At the center of the sinners’ rebellion against God is a willful, misplaced faith. Believers and unbelievers alike are people of faith, but differ in their respective objects of faith. Unbelievers have faith in their ability to interpret God and His world apart from God and Scripture, assuming their own ability and authority to determine knowledge and truth. Conversely, Christians accept their status as created by God and place their faith in the authority of God and His revelation (Scripture), in submission to God’s lordship.
In the same way, believers and unbelievers exercise reason. Unbelievers use reason to deny the obvious evidence of God’s existence and authority, viewing their own interpretations of God and reality as ultimately authoritative. Believers use reason to understand, order, and submit to God’s revelation. Thus, the familiar “faith versus reason” argument posed by unbelievers is a false dichotomy, used to misrepresent Christian belief as lacking reason while obscuring the unreasonable faith of unbelief.6
The presuppositional apologetic of Van Til, therefore, 1) exposes unbelief as unjustified faith in one’s own opinion concerning God and His universe, and 2) displays the impossibility of truth, knowledge, and existence apart from God.7 Created, finite, and dependent people are limited to five senses, three dimensions, and seventy or so years on earth, and cannot possibly speak with legitimate authority concerning the ultimate nature of God and His universe. If God is denied as the source and sustainer of all things, we are rendered meaningless random chance occurrences, floating in a sea of random chance occurrences, interpreting with assumed authority other meaningless random chance occurrences. If the God of Scripture is not assumed to be the ultimate ground of everything, then all reality, knowledge, and statements of “truth” are rendered meaningless. Of course, unbelievers exercise reason, conduct science, and discover and know truth, but only because God exists and their denial of God is false. This will be addressed in more detail below.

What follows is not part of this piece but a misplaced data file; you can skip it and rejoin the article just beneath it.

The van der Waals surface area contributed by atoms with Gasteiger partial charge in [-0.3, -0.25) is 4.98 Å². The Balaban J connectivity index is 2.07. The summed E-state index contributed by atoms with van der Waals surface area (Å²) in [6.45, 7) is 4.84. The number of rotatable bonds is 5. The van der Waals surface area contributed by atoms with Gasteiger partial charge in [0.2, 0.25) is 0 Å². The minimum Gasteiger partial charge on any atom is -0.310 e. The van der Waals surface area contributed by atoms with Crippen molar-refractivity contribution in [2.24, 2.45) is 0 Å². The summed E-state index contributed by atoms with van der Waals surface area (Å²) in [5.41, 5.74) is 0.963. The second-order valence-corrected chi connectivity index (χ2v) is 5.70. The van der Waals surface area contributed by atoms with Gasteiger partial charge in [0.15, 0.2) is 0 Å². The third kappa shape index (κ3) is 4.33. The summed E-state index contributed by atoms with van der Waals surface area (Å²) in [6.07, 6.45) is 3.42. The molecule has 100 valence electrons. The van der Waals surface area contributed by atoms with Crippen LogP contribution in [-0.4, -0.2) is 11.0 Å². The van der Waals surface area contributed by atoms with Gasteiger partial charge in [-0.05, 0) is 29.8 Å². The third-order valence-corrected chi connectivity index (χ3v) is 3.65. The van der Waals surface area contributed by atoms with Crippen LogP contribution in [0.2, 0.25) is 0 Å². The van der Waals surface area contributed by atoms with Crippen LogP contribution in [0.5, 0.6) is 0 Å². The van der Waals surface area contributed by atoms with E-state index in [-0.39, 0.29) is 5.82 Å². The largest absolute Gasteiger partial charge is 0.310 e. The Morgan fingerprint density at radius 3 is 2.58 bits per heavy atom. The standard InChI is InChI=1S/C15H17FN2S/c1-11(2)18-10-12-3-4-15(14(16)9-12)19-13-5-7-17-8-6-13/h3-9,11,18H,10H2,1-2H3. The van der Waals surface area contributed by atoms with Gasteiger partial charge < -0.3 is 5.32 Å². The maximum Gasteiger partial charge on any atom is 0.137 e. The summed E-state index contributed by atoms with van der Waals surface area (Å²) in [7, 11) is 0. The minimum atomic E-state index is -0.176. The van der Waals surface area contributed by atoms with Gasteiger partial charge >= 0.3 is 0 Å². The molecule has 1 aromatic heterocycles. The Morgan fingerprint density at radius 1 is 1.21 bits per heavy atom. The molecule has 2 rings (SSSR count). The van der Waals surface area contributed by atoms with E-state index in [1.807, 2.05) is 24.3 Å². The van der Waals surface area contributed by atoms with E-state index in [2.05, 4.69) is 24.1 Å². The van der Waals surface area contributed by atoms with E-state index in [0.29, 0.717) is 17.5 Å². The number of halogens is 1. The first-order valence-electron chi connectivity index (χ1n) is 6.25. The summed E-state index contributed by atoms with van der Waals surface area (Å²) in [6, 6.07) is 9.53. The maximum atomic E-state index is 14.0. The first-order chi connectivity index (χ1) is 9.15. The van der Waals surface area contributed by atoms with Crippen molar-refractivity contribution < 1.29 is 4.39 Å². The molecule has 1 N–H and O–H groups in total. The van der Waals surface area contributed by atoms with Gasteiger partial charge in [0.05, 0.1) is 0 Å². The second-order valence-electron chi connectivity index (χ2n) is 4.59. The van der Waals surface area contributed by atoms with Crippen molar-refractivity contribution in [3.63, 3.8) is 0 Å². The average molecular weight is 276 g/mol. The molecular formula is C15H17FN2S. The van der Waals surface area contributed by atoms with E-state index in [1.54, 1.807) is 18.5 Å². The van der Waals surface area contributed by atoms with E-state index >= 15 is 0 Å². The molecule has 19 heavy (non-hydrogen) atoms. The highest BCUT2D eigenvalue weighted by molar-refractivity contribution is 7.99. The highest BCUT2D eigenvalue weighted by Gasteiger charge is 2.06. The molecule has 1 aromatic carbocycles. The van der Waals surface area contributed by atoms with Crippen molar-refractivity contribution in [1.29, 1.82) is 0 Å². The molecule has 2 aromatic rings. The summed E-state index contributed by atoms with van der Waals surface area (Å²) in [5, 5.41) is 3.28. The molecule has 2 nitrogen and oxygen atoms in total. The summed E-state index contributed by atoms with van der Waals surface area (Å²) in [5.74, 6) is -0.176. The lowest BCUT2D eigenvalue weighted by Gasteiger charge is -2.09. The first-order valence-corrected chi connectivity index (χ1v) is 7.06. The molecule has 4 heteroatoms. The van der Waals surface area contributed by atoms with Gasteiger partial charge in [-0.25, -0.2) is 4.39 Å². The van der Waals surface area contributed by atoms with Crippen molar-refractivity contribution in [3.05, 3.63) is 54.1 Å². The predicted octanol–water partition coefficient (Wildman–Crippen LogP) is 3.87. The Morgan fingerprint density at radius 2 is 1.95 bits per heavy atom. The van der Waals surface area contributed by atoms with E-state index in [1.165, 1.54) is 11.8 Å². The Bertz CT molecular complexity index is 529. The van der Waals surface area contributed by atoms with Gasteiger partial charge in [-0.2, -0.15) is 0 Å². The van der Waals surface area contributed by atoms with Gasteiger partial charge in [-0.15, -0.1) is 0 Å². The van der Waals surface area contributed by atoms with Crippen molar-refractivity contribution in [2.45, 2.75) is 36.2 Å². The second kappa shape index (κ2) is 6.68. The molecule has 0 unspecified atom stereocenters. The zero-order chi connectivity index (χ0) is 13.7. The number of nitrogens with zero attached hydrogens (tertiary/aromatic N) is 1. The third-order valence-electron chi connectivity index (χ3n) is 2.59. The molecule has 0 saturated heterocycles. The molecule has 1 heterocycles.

We get a taste of the impossibility of reality, knowledge, and truth apart from God in the endlessly debated and seemingly unsolvable puzzles of Western philosophy.8 Conundrums are necessarily created when the only possible answer to a question is excluded. Imagine mathematicians attempting to answer 2+2=? while excluding the number 4 and you will have a general idea of the problems associated with philosophical discussions that exclude God as the creator, designer, and sustainer of all things. When the only possible explanation for reality is precluded at the outset of philosophical inquiry, questions concerning reality become like the familiar conundrum: What came first, the chicken or egg? Apart from God creating the egg or the chicken, no reasonable answer is possible. In fact, all of life is filled with chicken and egg conundrums that point to God as the necessary source of all things. In the same way, the difficult questions of philosophy are unanswerable apart from acknowledging God as the source of all things. The world cannot be properly understood apart from God.